By Craig Murto - firstname.lastname@example.org
Less than two hours before the start of Saturday's NASCAR Sprint Cup race at Daytona, NASCAR announced publicly that A.J. Allmendinger failed the random drug test he was given before the Kentucky race the week before.
Allmendinger is the highest profile driver since Jeremy Mayfield to be suspended due to a failed drug test. As of this writing he is on "temporary" suspension after his "A" sample proved positive for prohibited substances. His "B" sample was tested earlier this week, and should that test also prove positive he will be on "indefinite" suspension pending his successful graduation from a NASCAR-approved rehabilitation program.
People who know Allmendinger are shocked. Many have expressed the opinion that this must be a mistake, that the "B" sample will exonerate the Penske driver. And maybe that will happen. It would be welcome news if it does happen, though it won't give Allmendinger the points back that he lost by not driving at Daytona.
But what if Allmendinger's "B" sample comes back positive?
It'll probably be up to the sponsors to decide if he keeps his job. Surely Roger Penske doesn't approve of his drivers taking unapproved substances. But if he's allowed to keep his job and go through some form of rehab successfully, it may be a positive for the sponsors.
Chances are, however, that if the "B" sample comes back positive, Allmendinger may be looking at the end of his career, unless he wants to spend the rest of his days in low-budget start-and-park operations for a fraction of what he's been making at Penske. Perhaps he could go through rehab and land another ride in IndyCar. Maybe he can drive for James Finch after Kurt Busch moves on.
Although we can't convict A.J. Allmendinger until the facts are known, it's still a very disappointing situation. It's sad to think there's even the remote possibility that somebody lucky enough to race cars for a living would chance throwing that career away. To be honest, it's mind-boggling. It's true that Allmendinger won't be the first to throw a career away for drugs if it's the case, but it doesn't make it any less sad.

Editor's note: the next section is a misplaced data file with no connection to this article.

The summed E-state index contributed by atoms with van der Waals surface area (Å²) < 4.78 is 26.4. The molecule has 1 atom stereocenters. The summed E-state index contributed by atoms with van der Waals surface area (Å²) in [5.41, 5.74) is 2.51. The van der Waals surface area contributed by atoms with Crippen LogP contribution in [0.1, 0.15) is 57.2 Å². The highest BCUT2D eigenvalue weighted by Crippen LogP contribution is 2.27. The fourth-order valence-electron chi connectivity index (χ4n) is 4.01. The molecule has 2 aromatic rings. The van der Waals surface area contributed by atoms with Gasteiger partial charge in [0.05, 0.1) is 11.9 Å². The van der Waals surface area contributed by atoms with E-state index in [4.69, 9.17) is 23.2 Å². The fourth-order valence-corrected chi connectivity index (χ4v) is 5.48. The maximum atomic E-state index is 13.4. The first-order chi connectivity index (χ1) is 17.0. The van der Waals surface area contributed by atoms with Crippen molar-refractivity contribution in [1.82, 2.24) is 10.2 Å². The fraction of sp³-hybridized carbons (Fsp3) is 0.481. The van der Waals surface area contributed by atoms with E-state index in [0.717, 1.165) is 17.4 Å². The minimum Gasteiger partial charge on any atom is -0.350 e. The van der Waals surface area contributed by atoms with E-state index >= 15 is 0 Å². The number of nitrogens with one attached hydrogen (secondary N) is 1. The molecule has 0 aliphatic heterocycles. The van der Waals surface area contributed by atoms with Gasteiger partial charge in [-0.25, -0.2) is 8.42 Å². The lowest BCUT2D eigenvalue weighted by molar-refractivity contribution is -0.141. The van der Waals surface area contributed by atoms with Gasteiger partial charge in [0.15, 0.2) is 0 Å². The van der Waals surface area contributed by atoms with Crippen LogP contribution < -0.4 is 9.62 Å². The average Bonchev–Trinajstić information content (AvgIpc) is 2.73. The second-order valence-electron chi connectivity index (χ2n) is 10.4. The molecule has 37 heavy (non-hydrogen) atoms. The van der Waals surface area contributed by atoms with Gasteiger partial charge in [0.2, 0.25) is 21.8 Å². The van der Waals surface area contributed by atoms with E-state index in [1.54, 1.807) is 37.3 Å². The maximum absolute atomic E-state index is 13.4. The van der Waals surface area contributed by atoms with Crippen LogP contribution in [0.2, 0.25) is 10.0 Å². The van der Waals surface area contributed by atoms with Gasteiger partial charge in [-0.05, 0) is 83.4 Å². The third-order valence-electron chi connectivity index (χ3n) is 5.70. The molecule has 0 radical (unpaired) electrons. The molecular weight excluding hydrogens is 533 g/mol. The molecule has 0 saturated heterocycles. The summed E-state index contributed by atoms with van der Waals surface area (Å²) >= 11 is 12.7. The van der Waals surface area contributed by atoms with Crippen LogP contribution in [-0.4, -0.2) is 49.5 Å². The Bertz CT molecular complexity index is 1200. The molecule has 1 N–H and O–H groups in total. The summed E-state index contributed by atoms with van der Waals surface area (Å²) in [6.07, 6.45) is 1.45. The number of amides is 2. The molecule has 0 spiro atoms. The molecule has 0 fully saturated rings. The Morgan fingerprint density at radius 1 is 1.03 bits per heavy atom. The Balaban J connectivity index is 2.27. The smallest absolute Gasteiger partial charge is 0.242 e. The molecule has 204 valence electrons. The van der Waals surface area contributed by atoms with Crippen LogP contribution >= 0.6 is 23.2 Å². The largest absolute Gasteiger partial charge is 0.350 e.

And it's nothing less than very stupid, if true. Crew members, spotters, other drivers -- many have been suspended by NASCAR under its drug-testing policy. Why would A.J. Allmendinger -- or anybody, for that matter -- think he could get away with it?
Hopefully we'll discover -- as soon as today, maybe -- that the "B" sample is negative and A.J. is reinstated. If it's positive, well, that'll be very disappointing.
Nothing about motorcycles at Winchester was disappointing. Flat track motorcycle racing hadn't been at Winchester Speedway for 58 years, but last Friday it returned with the AMA All-Star National Flat Track Series.
It was a hot evening (nearly 100 degrees), but it was still surprising that there weren't any more than 500 people in the grandstands. Maybe the $20 front gate ticket price was a bit steep, or perhaps the fact that the track had a Late Model show on Saturday kept many fans away. The racing was absolutely fantastic, and hopefully if the series returns in 2013 more promotion and consideration for the event will take place to ensure a good crowd. The fans that did go to Winchester Speedway on Friday night were not disappointed.
AMA Grand National rider Sammy Halbert won the Expert Twins class, and Grand National rider Jared Mees won the Expert singles division. The two pro riders battled for both feature wins. The pro AMA Grand National series ran at Hagerstown the following night for the annual Hub City Classic, which was won by Mees. Fitting, as Mees dons the leathers and No. 9 of the late Maryland Grand national rider Gary Nixon. Halbert could do no better than fifth at Hagerstown.
The next couple of Saturday nights, the best bet locally is Old Dominion Speedway in Manassas. This Saturday the Super Cup Stock Car Series will be in competition, featuring many former Pro Cup and nationwide drivers. Then on July 21 it's time for the annual Joe Gibbs Youth for Tomorrow 150, featuring guest NASCAR stars competing against local racers and visiting Late Model drivers in the annual charity fundraiser. Gates for the July 21 event open at 4 p.m., and all proceeds benefit the Youth for Tomorrow foundation.
-- Veteran motorsports columnist Craig Murto is a Linden resident.